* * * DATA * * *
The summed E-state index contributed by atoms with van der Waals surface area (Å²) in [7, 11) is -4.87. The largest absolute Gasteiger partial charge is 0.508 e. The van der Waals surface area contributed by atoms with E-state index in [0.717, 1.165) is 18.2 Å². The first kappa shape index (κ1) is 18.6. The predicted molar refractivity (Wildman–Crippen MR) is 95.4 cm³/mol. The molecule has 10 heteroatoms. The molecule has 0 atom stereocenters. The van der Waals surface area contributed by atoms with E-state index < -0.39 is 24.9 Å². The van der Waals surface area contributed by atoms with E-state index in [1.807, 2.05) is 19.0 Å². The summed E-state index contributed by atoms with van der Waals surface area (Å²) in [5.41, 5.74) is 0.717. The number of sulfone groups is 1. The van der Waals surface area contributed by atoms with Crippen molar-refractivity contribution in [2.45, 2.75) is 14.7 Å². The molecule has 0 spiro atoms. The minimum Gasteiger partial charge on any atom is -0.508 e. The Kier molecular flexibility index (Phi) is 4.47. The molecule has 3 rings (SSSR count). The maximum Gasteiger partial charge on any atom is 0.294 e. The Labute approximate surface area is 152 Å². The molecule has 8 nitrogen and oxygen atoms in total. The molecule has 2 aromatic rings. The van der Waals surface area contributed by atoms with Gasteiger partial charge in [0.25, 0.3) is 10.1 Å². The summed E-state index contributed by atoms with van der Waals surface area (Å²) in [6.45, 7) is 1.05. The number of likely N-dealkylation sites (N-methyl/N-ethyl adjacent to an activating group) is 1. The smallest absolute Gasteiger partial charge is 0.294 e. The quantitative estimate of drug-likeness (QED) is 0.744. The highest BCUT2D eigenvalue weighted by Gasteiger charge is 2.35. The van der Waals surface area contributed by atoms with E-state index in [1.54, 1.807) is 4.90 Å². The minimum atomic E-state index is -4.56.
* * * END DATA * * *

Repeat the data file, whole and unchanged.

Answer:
The summed E-state index contributed by atoms with van der Waals surface area (Å²) in [7, 11) is -4.87. The largest absolute Gasteiger partial charge is 0.508 e. The van der Waals surface area contributed by atoms with E-state index in [0.717, 1.165) is 18.2 Å². The first kappa shape index (κ1) is 18.6. The predicted molar refractivity (Wildman–Crippen MR) is 95.4 cm³/mol. The molecule has 10 heteroatoms. The molecule has 0 atom stereocenters. The van der Waals surface area contributed by atoms with E-state index < -0.39 is 24.9 Å². The van der Waals surface area contributed by atoms with E-state index in [1.807, 2.05) is 19.0 Å². The summed E-state index contributed by atoms with van der Waals surface area (Å²) in [5.41, 5.74) is 0.717. The number of sulfone groups is 1. The van der Waals surface area contributed by atoms with Crippen molar-refractivity contribution in [2.45, 2.75) is 14.7 Å². The molecule has 0 spiro atoms. The minimum Gasteiger partial charge on any atom is -0.508 e. The Kier molecular flexibility index (Phi) is 4.47. The molecule has 3 rings (SSSR count). The maximum Gasteiger partial charge on any atom is 0.294 e. The Labute approximate surface area is 152 Å². The molecule has 8 nitrogen and oxygen atoms in total. The molecule has 2 aromatic rings. The van der Waals surface area contributed by atoms with Gasteiger partial charge in [0.25, 0.3) is 10.1 Å². The summed E-state index contributed by atoms with van der Waals surface area (Å²) in [6.45, 7) is 1.05. The number of likely N-dealkylation sites (N-methyl/N-ethyl adjacent to an activating group) is 1. The smallest absolute Gasteiger partial charge is 0.294 e. The quantitative estimate of drug-likeness (QED) is 0.744. The highest BCUT2D eigenvalue weighted by Gasteiger charge is 2.35. The van der Waals surface area contributed by atoms with E-state index in [1.54, 1.807) is 4.90 Å². The minimum atomic E-state index is -4.56.